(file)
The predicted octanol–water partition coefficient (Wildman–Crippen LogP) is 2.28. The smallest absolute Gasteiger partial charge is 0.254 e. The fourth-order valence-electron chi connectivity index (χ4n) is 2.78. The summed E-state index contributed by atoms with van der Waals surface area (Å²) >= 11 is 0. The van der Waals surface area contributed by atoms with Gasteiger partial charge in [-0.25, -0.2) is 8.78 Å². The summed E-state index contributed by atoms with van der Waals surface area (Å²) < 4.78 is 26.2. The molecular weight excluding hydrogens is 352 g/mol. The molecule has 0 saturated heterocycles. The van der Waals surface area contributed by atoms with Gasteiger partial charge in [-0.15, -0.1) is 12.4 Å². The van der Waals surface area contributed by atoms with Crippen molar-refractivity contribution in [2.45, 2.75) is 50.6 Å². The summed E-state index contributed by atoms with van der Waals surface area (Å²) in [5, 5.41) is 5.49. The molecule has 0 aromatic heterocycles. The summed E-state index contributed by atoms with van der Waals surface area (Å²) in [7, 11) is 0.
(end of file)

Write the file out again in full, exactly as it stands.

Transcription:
The predicted octanol–water partition coefficient (Wildman–Crippen LogP) is 2.28. The smallest absolute Gasteiger partial charge is 0.254 e. The fourth-order valence-electron chi connectivity index (χ4n) is 2.78. The summed E-state index contributed by atoms with van der Waals surface area (Å²) >= 11 is 0. The van der Waals surface area contributed by atoms with Gasteiger partial charge in [-0.25, -0.2) is 8.78 Å². The summed E-state index contributed by atoms with van der Waals surface area (Å²) < 4.78 is 26.2. The molecular weight excluding hydrogens is 352 g/mol. The molecule has 0 saturated heterocycles. The van der Waals surface area contributed by atoms with Gasteiger partial charge in [-0.15, -0.1) is 12.4 Å². The van der Waals surface area contributed by atoms with Crippen molar-refractivity contribution in [2.45, 2.75) is 50.6 Å². The summed E-state index contributed by atoms with van der Waals surface area (Å²) in [5, 5.41) is 5.49. The molecule has 0 aromatic heterocycles. The summed E-state index contributed by atoms with van der Waals surface area (Å²) in [7, 11) is 0.